INTO Queen’s at ten

QUB Lanyon Building 3542 1024X731

This month, October 2019 marks the tenth anniversary of the launch of the INTO Queen’s University of Belfast partnership. A perfect time to look back and reflect on the journey so far.  

This time, it’s personal

For me, this partnership is personal.  It was one of the first partnerships I was directly involved in helping to create, and I grew up in Northern Ireland.  Queen’s shaped the community in which I lived.  The doctors and pharmacists who treated me as a child were trained at Queen’s.  Most of the teachers who did their best to drag me through my A-levels were educated at Queen’s.  The lawyers and political scientists who were instrumental in delivering the Good Friday Agreement came from Queen’s.  Indeed, the Queen’s Centre for Conflict Resolution is now widely regarded as one of the world’s finest and plays an active role in providing space for parties the world over to resolve their differences.  Queen’s even appears on the bank notes we use. 

It is difficult for those living outside the region to appreciate the scale of the University’s impact on its local community and the rest of the world, and that was the challenge we faced when the partnership launched in 2009.  For years, the University struggled to be noticed in the key student recruitment markets, competing with other institutions that spent more on international student recruitment and were supported by benign visa policies, large international offices and significant government support.  Nevertheless, all of us at INTO believed Queen’s was a global gem waiting to be discovered.

Walking the walk

Seamus Heaney, the Irish Nobel Laureate and Queen’s alumnus, once said: 

Anyone with gumption and a sharp mind will take the measure of two things: what’s said and what’s done.”

A healthy Northern Irish skepticism focused on results as much as rhetoric.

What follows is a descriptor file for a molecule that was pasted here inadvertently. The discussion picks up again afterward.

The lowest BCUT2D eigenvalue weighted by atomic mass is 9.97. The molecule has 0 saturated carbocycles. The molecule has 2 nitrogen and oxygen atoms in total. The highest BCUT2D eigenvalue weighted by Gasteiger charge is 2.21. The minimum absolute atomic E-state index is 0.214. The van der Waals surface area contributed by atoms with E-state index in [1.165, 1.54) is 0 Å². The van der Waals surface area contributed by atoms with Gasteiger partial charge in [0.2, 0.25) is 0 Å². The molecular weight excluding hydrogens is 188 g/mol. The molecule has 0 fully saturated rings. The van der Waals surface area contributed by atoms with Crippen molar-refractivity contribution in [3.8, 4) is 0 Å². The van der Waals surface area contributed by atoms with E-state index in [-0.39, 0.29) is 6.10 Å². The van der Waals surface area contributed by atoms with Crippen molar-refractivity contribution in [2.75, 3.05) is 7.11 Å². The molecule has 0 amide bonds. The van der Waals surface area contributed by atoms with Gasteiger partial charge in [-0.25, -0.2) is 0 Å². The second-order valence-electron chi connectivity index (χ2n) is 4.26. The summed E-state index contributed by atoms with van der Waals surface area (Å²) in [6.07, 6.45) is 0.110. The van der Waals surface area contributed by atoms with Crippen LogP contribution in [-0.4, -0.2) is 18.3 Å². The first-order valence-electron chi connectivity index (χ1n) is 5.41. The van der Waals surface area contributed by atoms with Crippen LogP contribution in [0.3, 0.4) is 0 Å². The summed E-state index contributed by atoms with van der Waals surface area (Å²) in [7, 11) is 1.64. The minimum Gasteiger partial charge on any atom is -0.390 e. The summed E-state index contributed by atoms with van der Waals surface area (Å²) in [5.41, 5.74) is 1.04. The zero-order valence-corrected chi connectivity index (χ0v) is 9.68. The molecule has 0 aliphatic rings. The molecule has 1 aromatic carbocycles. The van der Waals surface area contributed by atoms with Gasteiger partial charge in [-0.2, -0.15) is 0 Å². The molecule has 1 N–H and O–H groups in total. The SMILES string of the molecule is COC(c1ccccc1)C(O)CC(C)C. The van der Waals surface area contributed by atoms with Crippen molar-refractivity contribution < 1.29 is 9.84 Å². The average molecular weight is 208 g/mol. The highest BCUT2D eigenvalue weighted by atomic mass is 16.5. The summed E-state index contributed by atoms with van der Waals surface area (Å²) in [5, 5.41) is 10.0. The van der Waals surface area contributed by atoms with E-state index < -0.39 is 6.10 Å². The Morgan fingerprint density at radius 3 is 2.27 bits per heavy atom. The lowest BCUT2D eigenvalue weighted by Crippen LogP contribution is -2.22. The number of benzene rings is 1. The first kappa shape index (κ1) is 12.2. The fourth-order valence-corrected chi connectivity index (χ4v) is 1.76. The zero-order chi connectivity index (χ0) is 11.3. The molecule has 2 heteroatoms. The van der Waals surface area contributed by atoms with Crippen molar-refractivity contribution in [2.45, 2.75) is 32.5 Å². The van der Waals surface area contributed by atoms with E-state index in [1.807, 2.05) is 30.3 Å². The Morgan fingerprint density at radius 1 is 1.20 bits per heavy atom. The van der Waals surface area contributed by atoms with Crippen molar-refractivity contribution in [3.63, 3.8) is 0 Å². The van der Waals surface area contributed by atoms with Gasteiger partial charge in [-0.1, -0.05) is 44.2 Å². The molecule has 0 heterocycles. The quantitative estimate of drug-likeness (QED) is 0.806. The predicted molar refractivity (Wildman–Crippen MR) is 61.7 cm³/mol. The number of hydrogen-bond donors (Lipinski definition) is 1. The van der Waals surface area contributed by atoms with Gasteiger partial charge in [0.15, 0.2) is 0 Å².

So, ten years on, what has happened?  Since 2009, Queen’s international student enrollments have grown at 22 times the U.K. average and more than four times that of the Russell Group, of which it is a founding member.

During a decade of sluggish growth and even stagnation for many universities in the U.K., Queen’s University’s international performance has been remarkable.  HESA, the U.K.’s national higher education statistics agency, data  represented in the chart below demonstrates the scale of Queen’s international enrolment achievement. 

And it is not just the growth in international student enrolments that has been remarkable.  The students who have come from more than 70 countries around the world have achieved impressive academic results, with more than 90% progressing to further study at the University and almost 2,500 international students having gone on to graduate from the University.

What has come as no surprise to me is that when students have arrived from across the world, their verdict on the student experience has been overwhelmingly positive.  Annual student satisfaction rates in excess of 95% have been the norm since the partnership started.  The Queen’s student experience has set the benchmark by which others measure.

What’s the secret?

Northern Ireland and Queen’s have always been global jewels, their impact too often invisible through the fog of conflict and associated media coverage from the 1970s through to the 1990s.  Game of Thrones, which was filmed primarily in Northern Ireland, helped to transform the region’s visibility, bringing tens of thousands of visitors who would have otherwise never considered it as a holiday destination.  Similarly, the INTO Queen’s partnership has simply provided a larger global platform from which the University can project its excellence and attract students from around the world.

We on the partnership development team are often asked what makes for successful partnerships.  Aside from the fact that Queen’s has always been and continues to be a truly remarkable institution, for me, the answer is always the same: institutional leadership and commitment.  I want to dedicate this to the memory of one such leader, the late Professor Patrick (Paddy) Johnston, former Vice Chancellor at Queen’s, a world-class scholar, committed internationalist and strong champion for the partnership.  The success of this partnership and Queen’s continued global rise is a powerful testament to his values, vision and legacy.

INTO partnerships have a more profound mission than increasing international enrolment and driving additional revenues, though these outcomes are certainly welcome.  This partnership has supported Queen’s and the local community, accelerating the arrival of more international students and giving domestic students’ education a global perspective.  In turn, new generations of global citizens carry their impressions of Northern Ireland and Queen’s as they enter the world, helping to redefine perceptions of the region on a world stage and, like so many Heaneys, eternalize its storied beauty.

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